Another Celeb Chef Goes to Sea

| Thursday, 05 Jul. 2012

Geoffrey Zakarian already conquered the Big Apple, so he might do equally well on the high seas. And heck, is there a celebrity chef out there who has yet to stake his name and reputation on a cruse ship restaurant? The trend ever continues as this Food Network star joins forces with Norwegian Cruise Line to provide three dining outlets for the new Breakaway. The ship, currently under construction in Germany, will arrive in her year-round home port of New York City in early May 2013. Breakaway will offer weekly summer seven-day cruises to Bermuda. In the fall, it will sail from the heart of Manhattan to the Bahamas, Florida and the Southern Caribbean.

So who is Geoffrey Zakarian? He may not be a household name like Wolfgang Puck or the once ever-present Emeril Lagasse, but this New York-based chef is a Food Network star. He won "The Next Iron Chef, Super Chefs" (no mean feat) on the fourth season, and he is a recurring judge on the uber-popular Food Network series "Chopped." He has also appeared on other television programs, like NBC's "Today" show. His cookbook, "Geoffrey Zakarian's Town/Country," was well-received.

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Zakarian earned his way onto the Food Network. His career spans some 20 years, fittingly, mostly in Manhattan (the home base for Norwegian Breakaway). He got his first kitchen gig at legendary Le Cirque, learned more of his craft working with Europe's superstar chefs, and in 1987, became an executive chef at New York's 21 Club. Remember when hotel dining got sexy in the '80s? Zakarian helped start that trend when he became executive chef of 44 at the Royalton Hotel. And did you recall reading about the hot hotel, Delano, in Miami? In 1995, he opened the Blue Door there to instantaneous acclaim.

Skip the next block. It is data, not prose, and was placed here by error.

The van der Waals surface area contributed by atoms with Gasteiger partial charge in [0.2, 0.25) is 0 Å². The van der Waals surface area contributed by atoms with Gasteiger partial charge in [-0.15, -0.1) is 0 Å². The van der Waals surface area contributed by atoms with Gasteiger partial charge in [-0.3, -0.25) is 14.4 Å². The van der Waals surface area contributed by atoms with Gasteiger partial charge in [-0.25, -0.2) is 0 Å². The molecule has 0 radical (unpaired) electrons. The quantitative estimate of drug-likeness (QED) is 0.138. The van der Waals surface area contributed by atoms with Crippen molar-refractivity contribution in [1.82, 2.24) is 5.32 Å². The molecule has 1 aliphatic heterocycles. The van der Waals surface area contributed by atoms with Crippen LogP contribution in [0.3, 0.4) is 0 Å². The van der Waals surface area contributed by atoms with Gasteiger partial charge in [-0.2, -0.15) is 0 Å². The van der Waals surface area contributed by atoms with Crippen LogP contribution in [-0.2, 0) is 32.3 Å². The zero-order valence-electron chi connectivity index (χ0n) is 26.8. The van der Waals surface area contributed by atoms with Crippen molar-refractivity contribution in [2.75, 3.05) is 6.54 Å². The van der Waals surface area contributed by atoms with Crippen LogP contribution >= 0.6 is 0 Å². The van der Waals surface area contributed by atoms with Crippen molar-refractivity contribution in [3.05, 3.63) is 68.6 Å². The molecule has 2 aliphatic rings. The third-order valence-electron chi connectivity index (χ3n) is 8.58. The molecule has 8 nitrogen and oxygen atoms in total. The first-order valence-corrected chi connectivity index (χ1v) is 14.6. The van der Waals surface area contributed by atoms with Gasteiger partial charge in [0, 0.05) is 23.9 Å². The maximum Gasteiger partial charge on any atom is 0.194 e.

More recently, he became owner of his first restaurant Town in 2001, receiving three stars from "The New York Times." He also received three stars from "The New York Times" for his follow-up, Country - and a much-coveted Michelin star. He's also scoring with more trendy Manhattan hotel restaurants, like The Lambs Club at New York's Chatwal Hotel, and The National at The Benjamin Hotel.

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This modern American - and very much a New York chef - will open Ocean Blue as a luxury seafood dining experience onboard this new Norwegian ship. He will also run The Raw Bar, an adjacent bar highlighting seafood and wines by the glass. This third outlet is dubbed Ocean Blue on The Waterfront, a more casual version of Ocean Blue. Talking about Ocean Blue, Zakarian says: "I am planning, preparing and recruiting for this restaurant the same as if I were opening on land, and truly, I have been humbled and inspired by Norwegian's vision to elevate hospitality on the seas."

Unlike many star chefs who take on ventures at sea, Zakarian has much experience running hotel restaurants, which gives him an edge over his competition. And with cruises only a week long, the ship should be able to secure impeccably fresh fish. The freshness of fish at sea is always a weak point for ships, no matter what quality they buy and how carefully they store it. Some celebrity chefs score big at sea (take Nobu Matsuhisa with Silk Road & The Sushi Bar aboard Crystal Cruises) and others, not so much. Their alliances end (think Charlie Palmer and Seabourn Cruise Line) or just slowly fade away.

The bigger issue is just how dedicated the chef is to the venture. Is it a public relations and marketing event or a serious commitment? Geoffrey Zakarian is promising the latter, and in time, we will see.

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